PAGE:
Infosys Co-Founder Krish Gopalakrishnan hit the right button when he said recently that India needs major reskilling for Artificial Intelligence. That’s right: like India had to upgrade its knowledge and skill base when it was first hit by the IT wave some three decades ago, it now has to do something more intuitive and smarter to take on this wave.
What is different about this development is that although it has been around for some half a century, cloud technology has given it a new impetus which promises to take it to new heights. The other, more significant difference lies in the impact it could make: it could affect jobs in all the sectors that employ most of India’s working population, from agriculture to manufacturing and from automotive to retail.
This is why there is a very special and urgent need to reskill ourselves in AI. But what exactly should we be doing to do this? Is it all about just acquiring the latest learning and learning from the developments happening in other parts of world, especially the west? This is something we have been doing all along. This is how we built our IT industry, too. Which explains why we have been the world’s leader at outsourcing, and not at new technologies.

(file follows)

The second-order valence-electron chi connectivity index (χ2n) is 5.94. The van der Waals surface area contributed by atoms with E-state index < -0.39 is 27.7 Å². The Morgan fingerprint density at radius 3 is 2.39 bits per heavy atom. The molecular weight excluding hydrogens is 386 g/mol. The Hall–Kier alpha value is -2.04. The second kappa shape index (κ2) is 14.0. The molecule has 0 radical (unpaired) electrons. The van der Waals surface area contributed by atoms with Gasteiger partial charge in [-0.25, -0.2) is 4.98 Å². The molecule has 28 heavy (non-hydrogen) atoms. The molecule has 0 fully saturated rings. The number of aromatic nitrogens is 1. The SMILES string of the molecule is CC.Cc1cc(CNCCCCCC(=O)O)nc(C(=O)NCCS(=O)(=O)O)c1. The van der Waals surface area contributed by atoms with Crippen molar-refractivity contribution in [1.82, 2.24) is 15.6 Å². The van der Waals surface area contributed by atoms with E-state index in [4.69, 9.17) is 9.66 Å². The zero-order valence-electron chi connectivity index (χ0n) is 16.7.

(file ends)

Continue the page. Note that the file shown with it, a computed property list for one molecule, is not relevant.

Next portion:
But considering the enormity of the impact AI could have on our lives, we certainly need to do more. We have to innovate. This is the only way by which we can stay ahead of the pack. If China, traditionally never associated with technological innovation, is doing this in AI, is there something preventing us from doing the same?
I am not suggesting that we look to China and emulate them, the way we have done of the west. We need to develop intuitive, out-of-the-box thinking. For starters, we have a few online platforms that provide teaching on AI. Learning platforms such as Coursera, Lynda, Khan Academy, Simpliv, Udemy et al are shoring up people’s knowledge about AI and are sure to do more in the years to come.
More than anything else, we need to nurture a culture of innovation and science. Are we ready for it, having been inured to the opposite for centuries throughout our history? An occasional Sushruta, Aryabhata, Ramanujan, J C Bose or C V Raman may dot our science firmament, but these are too patchy for a nation of our size and complexity. Absolutely no offence meant to our galaxy of scientists, please.
Is AI going to be the paradigm that is going to push us into innovation, an area of traditional weakness? Let us know your thoughts.